Volume 31, Issue 3
  • ISSN 0924-1884
  • E-ISSN: 1569-9986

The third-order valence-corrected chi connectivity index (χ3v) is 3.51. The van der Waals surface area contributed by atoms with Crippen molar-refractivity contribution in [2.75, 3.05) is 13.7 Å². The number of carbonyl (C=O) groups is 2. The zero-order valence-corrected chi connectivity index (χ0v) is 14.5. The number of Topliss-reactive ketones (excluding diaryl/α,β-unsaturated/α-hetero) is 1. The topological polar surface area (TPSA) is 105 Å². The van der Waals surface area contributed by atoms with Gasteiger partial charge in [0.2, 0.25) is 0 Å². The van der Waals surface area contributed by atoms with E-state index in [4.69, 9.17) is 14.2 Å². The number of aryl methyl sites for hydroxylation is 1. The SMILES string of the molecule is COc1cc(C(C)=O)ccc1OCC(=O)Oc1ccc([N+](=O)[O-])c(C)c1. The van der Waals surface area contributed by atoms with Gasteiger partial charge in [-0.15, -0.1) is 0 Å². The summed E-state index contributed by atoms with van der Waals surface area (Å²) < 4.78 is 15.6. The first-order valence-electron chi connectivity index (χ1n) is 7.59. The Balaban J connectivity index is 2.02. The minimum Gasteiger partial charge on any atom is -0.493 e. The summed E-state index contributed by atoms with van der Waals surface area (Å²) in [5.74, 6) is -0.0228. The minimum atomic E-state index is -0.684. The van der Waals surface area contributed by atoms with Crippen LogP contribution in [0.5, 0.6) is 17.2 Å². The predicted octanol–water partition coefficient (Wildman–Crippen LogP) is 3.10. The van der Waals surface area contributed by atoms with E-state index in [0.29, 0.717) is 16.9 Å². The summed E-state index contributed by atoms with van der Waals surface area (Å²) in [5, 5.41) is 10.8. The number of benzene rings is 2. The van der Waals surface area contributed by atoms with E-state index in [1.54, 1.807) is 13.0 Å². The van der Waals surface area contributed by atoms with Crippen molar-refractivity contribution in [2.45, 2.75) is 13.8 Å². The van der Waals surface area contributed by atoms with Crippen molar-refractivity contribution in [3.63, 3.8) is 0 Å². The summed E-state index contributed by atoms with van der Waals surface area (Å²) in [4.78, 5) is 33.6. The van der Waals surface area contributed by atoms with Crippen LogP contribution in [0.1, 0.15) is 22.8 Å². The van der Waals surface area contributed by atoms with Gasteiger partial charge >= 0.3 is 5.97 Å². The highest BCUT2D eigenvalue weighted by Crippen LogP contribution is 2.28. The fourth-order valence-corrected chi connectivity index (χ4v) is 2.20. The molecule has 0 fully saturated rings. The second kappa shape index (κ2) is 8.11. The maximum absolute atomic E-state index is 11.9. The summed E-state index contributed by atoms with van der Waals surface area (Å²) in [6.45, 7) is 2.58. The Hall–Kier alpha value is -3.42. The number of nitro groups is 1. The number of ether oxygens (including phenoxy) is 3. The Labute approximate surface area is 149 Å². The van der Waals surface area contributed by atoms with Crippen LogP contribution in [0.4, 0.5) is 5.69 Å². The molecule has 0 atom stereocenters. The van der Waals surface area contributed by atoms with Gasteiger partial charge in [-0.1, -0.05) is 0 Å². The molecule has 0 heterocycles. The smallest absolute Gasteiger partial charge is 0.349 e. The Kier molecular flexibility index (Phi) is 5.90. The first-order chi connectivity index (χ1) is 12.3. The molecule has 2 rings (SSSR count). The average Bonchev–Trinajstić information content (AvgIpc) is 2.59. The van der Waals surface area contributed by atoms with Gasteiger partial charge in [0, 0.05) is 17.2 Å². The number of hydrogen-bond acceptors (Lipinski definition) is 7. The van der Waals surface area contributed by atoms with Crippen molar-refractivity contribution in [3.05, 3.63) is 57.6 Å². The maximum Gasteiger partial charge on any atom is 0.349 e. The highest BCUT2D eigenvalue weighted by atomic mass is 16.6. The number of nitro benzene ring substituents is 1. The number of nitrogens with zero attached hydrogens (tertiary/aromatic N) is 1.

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This article contributes to the developing recognition that the challenges raised by the enterprise of translating between languages extend beyond human language. It suggests that there are parallels between the political issues recognised by translation scholars – of exclusion, misrepresentation and speaking for ‘the other’ – and those raised by biosemiotics, the study of signs in all living systems. Following a discussion of convergence in current developments in translation studies, semiotics and human-animal studies, the article presents an analysis of empirical data, with specific reference to the different meanings of the verb . The findings demonstrate the anthropocentric assumptions that are embedded in the way hearing is routinely represented, and an argument is presented for the recognition of these in communications about the semiotic resources relevant to non-human life forms. The paper concludes with some reflections on the implications of these issues for the enterprise of translation.


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